Are The Side Issues In Congress Really The Hold Up For Immigration Reform Asks Miami Immigration Attorney Larry Rifkin?

Law Firm Newswire



Miami, FL (Law Firm Newswire) February 14, 2014 – There is a lot of speculation about what the real reasons are for the holdup on immigration reform. Meanwhile, it languishes in the House.

“In the greater scheme of things, it may not matter what the reasons are for delaying immigration reform. The fact is, it is not going anywhere and this has a direct impact on over 11 million undocumented illegals in the nation. 2013 was hailed as ‘the’ year it would be passed. Truth be told, there is an agreement of sorts out there, but it sits on the shelf, waiting for the politicians to get on with the agenda, and more particularly, get on the same page and actually do something. The idea of cohesiveness in dealing with immigration reform seems to be foreign to the Republicans,” indicates Larry Rifkin, a Miami immigration lawyer and managing partner at Rifkin & Fox-Isicoff, with law offices in Miami, Florida and Orlando, Florida.

2013 was also a year filled with ever increasing protests, fasts, demonstrations, flaming rhetoric, political infighting, disagreements over border patrol issues, deportation raids, marches, mixed messages and not much in the way of action on passing anything to help immigration reform come to eventual fruition. On one side of the house, the Senate wants a complete package. On the other, the House wants to do immigration reform on a piece-by-piece basis. In the middle are 11 million people waiting for the show to get on the road.

What else did 2013 bring? The health care roll out was a fiasco, the government shutdown rocked the foundations of the nation and the economy continues to stagger along, looking weak and pale, and immigration reform is still nowhere to be seen. The biggest issue in the mix that created a great divide in the House was the budget, and it still looms, casting a foreboding shadow. The situation is made even worse by the fact this is an election year. Either immigration reform gets done right away, before the budget and the election, or it will remain, yet again, a major plank in campaign platforms. “You don’t need to be a brain surgeon to figure out that people are getting sick of the inaction, and usually when that happens, they get into an ‘anyone else but’ mentality,” Rifkin says.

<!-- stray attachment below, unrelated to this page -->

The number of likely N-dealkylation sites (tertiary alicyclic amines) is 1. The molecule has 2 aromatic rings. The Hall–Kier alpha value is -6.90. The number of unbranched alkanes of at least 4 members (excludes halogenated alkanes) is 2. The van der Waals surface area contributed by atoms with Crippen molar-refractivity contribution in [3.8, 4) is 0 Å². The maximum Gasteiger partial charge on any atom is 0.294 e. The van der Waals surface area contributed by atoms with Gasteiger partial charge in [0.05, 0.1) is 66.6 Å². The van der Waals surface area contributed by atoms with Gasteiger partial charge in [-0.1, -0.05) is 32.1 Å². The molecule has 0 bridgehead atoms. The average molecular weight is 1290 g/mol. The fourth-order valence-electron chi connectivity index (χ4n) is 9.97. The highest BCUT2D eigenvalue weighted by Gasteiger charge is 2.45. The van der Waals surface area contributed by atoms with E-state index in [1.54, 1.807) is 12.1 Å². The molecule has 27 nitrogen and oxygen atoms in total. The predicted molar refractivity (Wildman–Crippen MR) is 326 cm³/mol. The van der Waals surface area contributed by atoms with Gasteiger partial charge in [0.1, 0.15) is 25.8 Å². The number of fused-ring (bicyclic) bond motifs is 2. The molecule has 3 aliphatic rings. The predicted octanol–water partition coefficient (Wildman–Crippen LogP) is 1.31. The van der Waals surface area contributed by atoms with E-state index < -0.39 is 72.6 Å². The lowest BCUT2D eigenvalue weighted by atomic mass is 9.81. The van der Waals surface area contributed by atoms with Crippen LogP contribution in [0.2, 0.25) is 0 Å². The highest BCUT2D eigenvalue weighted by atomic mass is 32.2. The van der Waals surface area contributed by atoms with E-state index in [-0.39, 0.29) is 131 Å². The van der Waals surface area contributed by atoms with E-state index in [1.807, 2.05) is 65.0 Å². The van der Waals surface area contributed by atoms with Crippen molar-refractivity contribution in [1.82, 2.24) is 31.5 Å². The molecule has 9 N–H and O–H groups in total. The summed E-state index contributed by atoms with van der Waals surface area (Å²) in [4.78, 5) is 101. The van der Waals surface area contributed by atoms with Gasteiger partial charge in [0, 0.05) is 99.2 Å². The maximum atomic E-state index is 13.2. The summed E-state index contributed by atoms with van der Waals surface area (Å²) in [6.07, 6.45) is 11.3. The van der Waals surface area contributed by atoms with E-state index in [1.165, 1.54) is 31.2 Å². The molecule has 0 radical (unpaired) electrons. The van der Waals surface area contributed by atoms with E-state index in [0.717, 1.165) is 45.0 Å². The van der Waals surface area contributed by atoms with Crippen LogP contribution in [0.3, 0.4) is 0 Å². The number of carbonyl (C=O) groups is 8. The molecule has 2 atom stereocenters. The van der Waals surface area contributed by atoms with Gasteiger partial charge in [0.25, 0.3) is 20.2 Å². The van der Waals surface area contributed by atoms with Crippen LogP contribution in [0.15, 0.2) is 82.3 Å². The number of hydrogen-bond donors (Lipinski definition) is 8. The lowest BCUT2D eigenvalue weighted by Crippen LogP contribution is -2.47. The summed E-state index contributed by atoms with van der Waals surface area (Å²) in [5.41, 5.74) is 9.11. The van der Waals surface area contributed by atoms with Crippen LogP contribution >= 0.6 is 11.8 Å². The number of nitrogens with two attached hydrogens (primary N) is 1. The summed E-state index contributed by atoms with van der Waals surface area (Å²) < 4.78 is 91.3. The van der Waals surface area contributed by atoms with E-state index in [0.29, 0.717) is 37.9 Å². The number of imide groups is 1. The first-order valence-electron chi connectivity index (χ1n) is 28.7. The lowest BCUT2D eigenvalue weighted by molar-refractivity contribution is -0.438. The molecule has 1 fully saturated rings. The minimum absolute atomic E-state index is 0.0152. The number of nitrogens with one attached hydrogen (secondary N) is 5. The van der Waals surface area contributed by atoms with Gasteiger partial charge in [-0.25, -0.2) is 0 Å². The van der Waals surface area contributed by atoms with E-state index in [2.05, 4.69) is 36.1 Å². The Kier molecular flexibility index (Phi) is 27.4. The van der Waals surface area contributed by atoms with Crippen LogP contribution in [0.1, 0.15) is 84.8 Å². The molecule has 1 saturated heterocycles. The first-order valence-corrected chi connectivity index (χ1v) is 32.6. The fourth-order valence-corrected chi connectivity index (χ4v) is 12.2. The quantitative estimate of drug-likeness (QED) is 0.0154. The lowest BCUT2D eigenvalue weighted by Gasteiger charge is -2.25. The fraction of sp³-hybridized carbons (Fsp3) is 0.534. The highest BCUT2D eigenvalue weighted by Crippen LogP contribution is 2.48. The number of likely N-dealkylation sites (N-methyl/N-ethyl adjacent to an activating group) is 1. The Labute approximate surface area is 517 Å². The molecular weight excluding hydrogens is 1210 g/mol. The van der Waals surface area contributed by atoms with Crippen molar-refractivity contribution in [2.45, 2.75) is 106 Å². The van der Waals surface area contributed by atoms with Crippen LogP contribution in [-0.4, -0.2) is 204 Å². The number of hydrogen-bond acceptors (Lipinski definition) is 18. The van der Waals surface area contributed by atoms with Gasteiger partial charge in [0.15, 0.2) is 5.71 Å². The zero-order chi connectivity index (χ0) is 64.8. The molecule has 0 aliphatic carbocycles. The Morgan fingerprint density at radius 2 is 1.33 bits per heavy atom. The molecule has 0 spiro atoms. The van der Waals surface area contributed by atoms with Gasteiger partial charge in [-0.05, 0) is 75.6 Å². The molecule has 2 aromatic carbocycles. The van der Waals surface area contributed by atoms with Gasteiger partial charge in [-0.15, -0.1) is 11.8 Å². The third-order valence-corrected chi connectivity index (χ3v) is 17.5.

Is change on the horizon in terms of the government? Hard to call that can of worms this early in the year, but the potential for a change in leadership and party at the helm are real issues worth considering. The final call on who to elect will have a great deal to do with whether or not one of the largest voting blocs in the nation, the Latinos, understand the delays to implementing reform as being out of the government’s control or not, or if they see the government as two factions that could not agree on anything to help the people who elected them to implement immigration reform. While it is a grand rallying cry — immigration reform is crucial, a must, necessary for the nation – if neither side does much, who gets the votes?

“Strip away all the campaign speeches and get down to brass tacks and what you see is that the Democrats did get something to the table and the Republicans kept it from going any further. How that will translate at the polls is anyone’s guess. The bottom line though is that immigration reform still needs to be passed – period,” adds Rifkin. “It’s not just about 11 million people. It is also about human rights on a larger scale, and that is something we need to be mindful of.”